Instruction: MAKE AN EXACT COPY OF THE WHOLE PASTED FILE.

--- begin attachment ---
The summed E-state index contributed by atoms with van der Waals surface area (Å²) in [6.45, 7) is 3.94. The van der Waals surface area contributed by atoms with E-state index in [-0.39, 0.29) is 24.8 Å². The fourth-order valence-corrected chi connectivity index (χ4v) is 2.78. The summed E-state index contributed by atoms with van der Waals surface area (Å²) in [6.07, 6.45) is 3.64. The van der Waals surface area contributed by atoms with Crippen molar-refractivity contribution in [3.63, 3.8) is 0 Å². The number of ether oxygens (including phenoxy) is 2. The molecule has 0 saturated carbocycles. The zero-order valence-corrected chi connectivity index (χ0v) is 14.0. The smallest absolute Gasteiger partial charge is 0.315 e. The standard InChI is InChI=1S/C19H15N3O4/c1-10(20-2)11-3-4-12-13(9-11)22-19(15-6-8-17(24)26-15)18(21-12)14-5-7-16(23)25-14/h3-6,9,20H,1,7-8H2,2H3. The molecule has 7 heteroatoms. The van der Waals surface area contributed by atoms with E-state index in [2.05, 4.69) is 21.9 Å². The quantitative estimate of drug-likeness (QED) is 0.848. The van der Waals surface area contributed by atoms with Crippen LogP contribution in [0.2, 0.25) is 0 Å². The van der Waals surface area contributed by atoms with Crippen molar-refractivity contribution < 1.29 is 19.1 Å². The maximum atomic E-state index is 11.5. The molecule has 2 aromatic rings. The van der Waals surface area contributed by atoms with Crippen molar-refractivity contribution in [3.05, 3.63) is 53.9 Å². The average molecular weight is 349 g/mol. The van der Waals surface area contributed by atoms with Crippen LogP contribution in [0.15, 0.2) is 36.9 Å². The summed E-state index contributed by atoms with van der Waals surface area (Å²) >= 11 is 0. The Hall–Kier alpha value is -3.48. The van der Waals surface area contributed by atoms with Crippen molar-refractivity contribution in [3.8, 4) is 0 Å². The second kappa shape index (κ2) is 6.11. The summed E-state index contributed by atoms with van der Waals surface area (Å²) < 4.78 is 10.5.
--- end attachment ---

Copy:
The summed E-state index contributed by atoms with van der Waals surface area (Å²) in [6.45, 7) is 3.94. The van der Waals surface area contributed by atoms with E-state index in [-0.39, 0.29) is 24.8 Å². The fourth-order valence-corrected chi connectivity index (χ4v) is 2.78. The summed E-state index contributed by atoms with van der Waals surface area (Å²) in [6.07, 6.45) is 3.64. The van der Waals surface area contributed by atoms with Crippen molar-refractivity contribution in [3.63, 3.8) is 0 Å². The number of ether oxygens (including phenoxy) is 2. The molecule has 0 saturated carbocycles. The zero-order valence-corrected chi connectivity index (χ0v) is 14.0. The smallest absolute Gasteiger partial charge is 0.315 e. The standard InChI is InChI=1S/C19H15N3O4/c1-10(20-2)11-3-4-12-13(9-11)22-19(15-6-8-17(24)26-15)18(21-12)14-5-7-16(23)25-14/h3-6,9,20H,1,7-8H2,2H3. The molecule has 7 heteroatoms. The van der Waals surface area contributed by atoms with E-state index in [2.05, 4.69) is 21.9 Å². The quantitative estimate of drug-likeness (QED) is 0.848. The van der Waals surface area contributed by atoms with Crippen LogP contribution in [0.2, 0.25) is 0 Å². The van der Waals surface area contributed by atoms with Crippen molar-refractivity contribution < 1.29 is 19.1 Å². The maximum atomic E-state index is 11.5. The molecule has 2 aromatic rings. The van der Waals surface area contributed by atoms with Crippen molar-refractivity contribution in [3.05, 3.63) is 53.9 Å². The average molecular weight is 349 g/mol. The van der Waals surface area contributed by atoms with Crippen LogP contribution in [0.15, 0.2) is 36.9 Å². The summed E-state index contributed by atoms with van der Waals surface area (Å²) >= 11 is 0. The Hall–Kier alpha value is -3.48. The van der Waals surface area contributed by atoms with Crippen molar-refractivity contribution in [3.8, 4) is 0 Å². The second kappa shape index (κ2) is 6.11. The summed E-state index contributed by atoms with van der Waals surface area (Å²) < 4.78 is 10.5.